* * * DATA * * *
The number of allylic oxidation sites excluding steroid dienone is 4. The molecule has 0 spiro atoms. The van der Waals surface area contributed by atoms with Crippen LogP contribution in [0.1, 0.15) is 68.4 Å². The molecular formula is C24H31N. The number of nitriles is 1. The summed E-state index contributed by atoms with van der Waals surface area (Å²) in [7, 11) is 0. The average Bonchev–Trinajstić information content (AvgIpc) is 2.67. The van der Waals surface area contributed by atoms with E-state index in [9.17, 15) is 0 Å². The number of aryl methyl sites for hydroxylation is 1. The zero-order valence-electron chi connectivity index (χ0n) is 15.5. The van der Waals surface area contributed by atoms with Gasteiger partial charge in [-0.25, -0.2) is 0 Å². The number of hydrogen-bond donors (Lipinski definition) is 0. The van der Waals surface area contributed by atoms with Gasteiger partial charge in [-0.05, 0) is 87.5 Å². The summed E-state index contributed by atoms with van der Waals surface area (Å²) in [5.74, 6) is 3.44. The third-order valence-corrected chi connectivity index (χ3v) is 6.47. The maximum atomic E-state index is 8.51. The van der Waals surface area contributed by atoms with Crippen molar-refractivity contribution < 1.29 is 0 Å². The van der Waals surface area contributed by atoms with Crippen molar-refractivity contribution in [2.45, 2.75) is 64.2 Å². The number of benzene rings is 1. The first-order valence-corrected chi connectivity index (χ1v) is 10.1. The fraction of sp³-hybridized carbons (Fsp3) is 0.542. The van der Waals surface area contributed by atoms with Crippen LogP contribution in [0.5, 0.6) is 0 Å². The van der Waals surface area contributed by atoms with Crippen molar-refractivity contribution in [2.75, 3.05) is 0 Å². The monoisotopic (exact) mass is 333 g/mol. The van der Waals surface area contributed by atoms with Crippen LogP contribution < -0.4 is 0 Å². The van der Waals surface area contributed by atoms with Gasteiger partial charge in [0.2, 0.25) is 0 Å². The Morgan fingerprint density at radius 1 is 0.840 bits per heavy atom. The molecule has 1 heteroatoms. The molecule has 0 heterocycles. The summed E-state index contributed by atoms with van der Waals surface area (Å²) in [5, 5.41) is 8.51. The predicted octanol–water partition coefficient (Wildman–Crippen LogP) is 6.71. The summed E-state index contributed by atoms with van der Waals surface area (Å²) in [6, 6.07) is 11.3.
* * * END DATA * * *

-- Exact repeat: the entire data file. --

The number of allylic oxidation sites excluding steroid dienone is 4. The molecule has 0 spiro atoms. The van der Waals surface area contributed by atoms with Crippen LogP contribution in [0.1, 0.15) is 68.4 Å². The molecular formula is C24H31N. The number of nitriles is 1. The summed E-state index contributed by atoms with van der Waals surface area (Å²) in [7, 11) is 0. The average Bonchev–Trinajstić information content (AvgIpc) is 2.67. The van der Waals surface area contributed by atoms with E-state index in [9.17, 15) is 0 Å². The number of aryl methyl sites for hydroxylation is 1. The zero-order valence-electron chi connectivity index (χ0n) is 15.5. The van der Waals surface area contributed by atoms with Gasteiger partial charge in [-0.25, -0.2) is 0 Å². The number of hydrogen-bond donors (Lipinski definition) is 0. The van der Waals surface area contributed by atoms with Gasteiger partial charge in [-0.05, 0) is 87.5 Å². The summed E-state index contributed by atoms with van der Waals surface area (Å²) in [5.74, 6) is 3.44. The third-order valence-corrected chi connectivity index (χ3v) is 6.47. The maximum atomic E-state index is 8.51. The van der Waals surface area contributed by atoms with Crippen molar-refractivity contribution < 1.29 is 0 Å². The van der Waals surface area contributed by atoms with Crippen molar-refractivity contribution in [2.45, 2.75) is 64.2 Å². The number of benzene rings is 1. The first-order valence-corrected chi connectivity index (χ1v) is 10.1. The fraction of sp³-hybridized carbons (Fsp3) is 0.542. The van der Waals surface area contributed by atoms with Crippen LogP contribution in [0.5, 0.6) is 0 Å². The van der Waals surface area contributed by atoms with Crippen molar-refractivity contribution in [2.75, 3.05) is 0 Å². The monoisotopic (exact) mass is 333 g/mol. The van der Waals surface area contributed by atoms with Crippen LogP contribution < -0.4 is 0 Å². The van der Waals surface area contributed by atoms with Gasteiger partial charge in [0.2, 0.25) is 0 Å². The Morgan fingerprint density at radius 1 is 0.840 bits per heavy atom. The molecule has 1 heteroatoms. The molecule has 0 heterocycles. The summed E-state index contributed by atoms with van der Waals surface area (Å²) in [5, 5.41) is 8.51. The predicted octanol–water partition coefficient (Wildman–Crippen LogP) is 6.71. The summed E-state index contributed by atoms with van der Waals surface area (Å²) in [6, 6.07) is 11.3.